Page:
Re: [Non-DoD Source] Re: [RealSTMFC] Question about weathering
I agree with everything you all have said, and only add that I go slowly, and look at the results of each step before moving on.
The attached are examples of different processes, to get where I want them. Each one used a different process.
I think they look a bit garish close up, but that is not what I want the final product to achieve. I want them to look right in a train, or on a siding, on my layout.
My favorite techniques are: beginning washes, often with tube oils like brown/burnt umber/dark grey, to make rivets and junctures pop, then light dry-brushing of rivet heads and details, sometimes chalk or lighter or darker base color rubbing if the prototype looks like that, potential board by board coloring, and a final blending coat of lighter or darker base color by airbrush.
I have always found weathering to be intimidating, but so important. IMO, a “finished” model without weathering, looks like a toy, not a small version of the prototype.
There is a lot of disagreement on this subject. I have had more than one person say to me, “I can’t understand how you could ruin a perfectly good model like that!” It is obviously the eye of the beholder.
Finally, I use my grit-blaster to remove weathering if I hate the end result. It works really well, if you go slowly and evaluate the results as you go along.
Sent: Wednesday, September 23, 2020 10:22 AM
Subject: [Non-DoD Source] Re: [RealSTMFC] Question about weathering
Take a box car you don't really care about and weather it. Build up the
weathering slowly - taking a day or two between to just look at it several
times a day to see "when it is enough".. Work from a photo - try to copy
some prototype example ... or the work of someone else that you like.
Do one side of it - then do the other side differently (more practice, less
I use acrylic -washes- applied with a brush ... here are some 'basics'.
1) The roof is almost always more weathered than the sides.
2) Darker colors on the roof and lighter colors on the bottom.
3) Cars sit more than they move - a lot more. So any "streaks"
need to be vertical rather than horizontal.
4) Use gravity to let your washes actually move down the car sides.
5) A final light dusting with an air brush helps a lot - I call this the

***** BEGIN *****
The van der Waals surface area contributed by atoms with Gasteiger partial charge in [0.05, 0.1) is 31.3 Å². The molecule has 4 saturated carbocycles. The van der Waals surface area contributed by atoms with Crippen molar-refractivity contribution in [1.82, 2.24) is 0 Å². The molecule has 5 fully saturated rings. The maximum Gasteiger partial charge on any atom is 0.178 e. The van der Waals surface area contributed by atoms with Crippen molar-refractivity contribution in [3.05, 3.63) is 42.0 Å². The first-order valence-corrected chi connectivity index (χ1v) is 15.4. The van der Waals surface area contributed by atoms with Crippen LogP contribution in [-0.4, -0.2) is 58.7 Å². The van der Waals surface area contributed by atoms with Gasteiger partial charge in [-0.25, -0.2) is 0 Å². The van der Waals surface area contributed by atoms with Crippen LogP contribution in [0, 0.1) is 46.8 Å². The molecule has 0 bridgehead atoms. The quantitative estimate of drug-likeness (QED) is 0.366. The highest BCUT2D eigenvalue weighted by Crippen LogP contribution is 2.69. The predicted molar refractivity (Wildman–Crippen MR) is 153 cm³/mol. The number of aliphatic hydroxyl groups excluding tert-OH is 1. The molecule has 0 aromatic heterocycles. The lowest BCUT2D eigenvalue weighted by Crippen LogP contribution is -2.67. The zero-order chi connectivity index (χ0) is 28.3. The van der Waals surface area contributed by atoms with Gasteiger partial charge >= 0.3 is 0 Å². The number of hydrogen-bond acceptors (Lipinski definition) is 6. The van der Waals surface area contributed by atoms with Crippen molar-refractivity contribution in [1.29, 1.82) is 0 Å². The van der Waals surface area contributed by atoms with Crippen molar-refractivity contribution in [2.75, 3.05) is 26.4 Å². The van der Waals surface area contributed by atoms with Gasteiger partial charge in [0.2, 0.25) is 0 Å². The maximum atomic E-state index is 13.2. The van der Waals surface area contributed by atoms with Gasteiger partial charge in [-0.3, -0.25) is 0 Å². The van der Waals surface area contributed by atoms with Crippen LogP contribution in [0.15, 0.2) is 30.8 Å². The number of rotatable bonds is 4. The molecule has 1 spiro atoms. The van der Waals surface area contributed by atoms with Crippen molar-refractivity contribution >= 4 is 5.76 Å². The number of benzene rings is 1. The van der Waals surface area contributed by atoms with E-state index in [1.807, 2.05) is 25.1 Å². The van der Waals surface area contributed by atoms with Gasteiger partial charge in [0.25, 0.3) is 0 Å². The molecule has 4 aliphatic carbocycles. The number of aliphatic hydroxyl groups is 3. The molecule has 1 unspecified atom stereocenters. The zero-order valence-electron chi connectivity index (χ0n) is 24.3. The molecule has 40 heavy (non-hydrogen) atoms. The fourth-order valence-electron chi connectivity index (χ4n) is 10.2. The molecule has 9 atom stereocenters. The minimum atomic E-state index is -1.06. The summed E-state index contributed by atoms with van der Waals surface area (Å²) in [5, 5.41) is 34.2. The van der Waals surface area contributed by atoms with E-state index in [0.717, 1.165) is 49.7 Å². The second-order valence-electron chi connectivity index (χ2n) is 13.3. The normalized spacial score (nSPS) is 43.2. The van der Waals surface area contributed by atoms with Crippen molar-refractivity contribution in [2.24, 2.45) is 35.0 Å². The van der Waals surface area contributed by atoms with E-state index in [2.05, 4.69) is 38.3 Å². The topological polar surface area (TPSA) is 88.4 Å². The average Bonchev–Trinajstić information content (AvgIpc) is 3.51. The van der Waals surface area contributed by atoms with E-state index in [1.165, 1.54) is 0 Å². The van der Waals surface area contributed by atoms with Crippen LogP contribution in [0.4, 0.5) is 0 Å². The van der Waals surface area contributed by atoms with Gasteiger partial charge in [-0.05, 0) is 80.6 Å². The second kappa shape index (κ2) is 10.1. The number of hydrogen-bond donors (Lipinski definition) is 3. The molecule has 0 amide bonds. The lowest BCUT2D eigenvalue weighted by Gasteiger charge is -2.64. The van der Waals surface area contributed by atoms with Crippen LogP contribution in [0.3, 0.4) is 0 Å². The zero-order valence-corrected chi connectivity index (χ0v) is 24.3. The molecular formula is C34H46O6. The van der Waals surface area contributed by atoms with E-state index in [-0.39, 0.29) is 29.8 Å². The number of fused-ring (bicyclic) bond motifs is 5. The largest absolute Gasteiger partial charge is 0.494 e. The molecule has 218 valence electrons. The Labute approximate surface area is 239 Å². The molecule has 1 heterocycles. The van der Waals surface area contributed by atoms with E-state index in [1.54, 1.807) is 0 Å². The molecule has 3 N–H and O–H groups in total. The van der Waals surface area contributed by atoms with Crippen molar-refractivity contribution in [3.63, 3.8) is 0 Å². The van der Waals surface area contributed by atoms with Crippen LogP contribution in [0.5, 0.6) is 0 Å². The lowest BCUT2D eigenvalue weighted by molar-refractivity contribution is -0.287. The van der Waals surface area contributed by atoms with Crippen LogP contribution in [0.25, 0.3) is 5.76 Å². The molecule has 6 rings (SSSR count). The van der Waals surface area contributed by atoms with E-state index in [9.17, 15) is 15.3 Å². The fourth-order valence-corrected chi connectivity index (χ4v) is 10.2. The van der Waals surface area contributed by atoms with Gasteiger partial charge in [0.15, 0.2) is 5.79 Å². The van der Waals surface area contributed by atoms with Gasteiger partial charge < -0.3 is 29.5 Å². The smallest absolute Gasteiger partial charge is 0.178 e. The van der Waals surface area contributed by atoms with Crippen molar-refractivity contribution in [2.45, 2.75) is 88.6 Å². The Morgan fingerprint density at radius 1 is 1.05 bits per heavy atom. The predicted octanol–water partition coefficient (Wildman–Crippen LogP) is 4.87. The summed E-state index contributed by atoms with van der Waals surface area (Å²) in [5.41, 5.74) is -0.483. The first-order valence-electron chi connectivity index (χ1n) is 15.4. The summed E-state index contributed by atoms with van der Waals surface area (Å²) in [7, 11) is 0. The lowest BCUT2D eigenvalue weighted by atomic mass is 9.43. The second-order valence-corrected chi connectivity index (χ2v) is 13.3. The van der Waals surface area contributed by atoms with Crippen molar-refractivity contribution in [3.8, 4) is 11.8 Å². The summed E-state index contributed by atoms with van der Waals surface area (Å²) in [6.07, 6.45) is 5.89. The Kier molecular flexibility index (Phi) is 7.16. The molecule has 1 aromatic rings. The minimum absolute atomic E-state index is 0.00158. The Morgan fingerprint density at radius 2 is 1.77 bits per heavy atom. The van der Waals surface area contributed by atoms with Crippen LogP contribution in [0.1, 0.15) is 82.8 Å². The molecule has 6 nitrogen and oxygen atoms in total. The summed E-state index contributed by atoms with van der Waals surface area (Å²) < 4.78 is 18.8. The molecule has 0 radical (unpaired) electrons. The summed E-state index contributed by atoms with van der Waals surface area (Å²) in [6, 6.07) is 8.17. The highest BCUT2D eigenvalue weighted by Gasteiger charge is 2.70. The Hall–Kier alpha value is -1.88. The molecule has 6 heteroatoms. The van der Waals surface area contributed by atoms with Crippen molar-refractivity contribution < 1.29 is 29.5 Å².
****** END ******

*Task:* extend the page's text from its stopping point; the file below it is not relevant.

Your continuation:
"blending coat" - I usually use a very thin "weathered black" color
for this but have also used just dullcoat and other such.
6) Weathered equipment is never "shiny".
7) Weathering on the prototype is a "process" - with variations depending
upon where the car has been, how long it's been since it was painted,
what kind of service it is in (cement hoppers are entirely different than
ore jennies), etc.
8) Be careful not to over do 'special effects' such as bird droppings, rust
"lines" along the rivets, etc.
9) I use a combination of "detail painting by hand (grabs and drop steps
and other metal parts)" and "general effects (washes - usually done
after the detail items but not always).
10) Rust is a job best done sparingly.
If you study a photo of a steam era freight yard the first thing you
notice is that "all the cars seem to be the same". Closer examination
shows subtle differences from this car to the one next to it. That's
the look I strive for ... said another way "don't fall in love with just
one process/set of steps - variety is the spice of weathering".
Your first attempts are likely to be 'failures' (that's why we used an
old car we don't care about). Most of the time it will be due to too
much rather than too little. Even your worst weathering job will be
better than no weathering at all. *G*
Keep your test car around and run it on the layout every once in a
while - to remind you of "where you aren't going". *W* And how
far you've come since you started down this journey.
Weathering is like the student mathematician who went to see his
girl friend. First he went half way there, then he went half way more,
then he went half way more again, etc. He never really got to where
his girl was ... but he got close enough for all practical purposes.
P.S. There are many different 'methods' - I prefer acrylic washes.
Some guys prefer pan pastels. Some guys like to do it all
using an air brush (I consider this to be the least successful).
In the end you will develop your own 'process'. Don't forget
to vary what you do from car to car - such as the shade of
this coat, how much of a particular coat you use, what order
you do different steps, etc.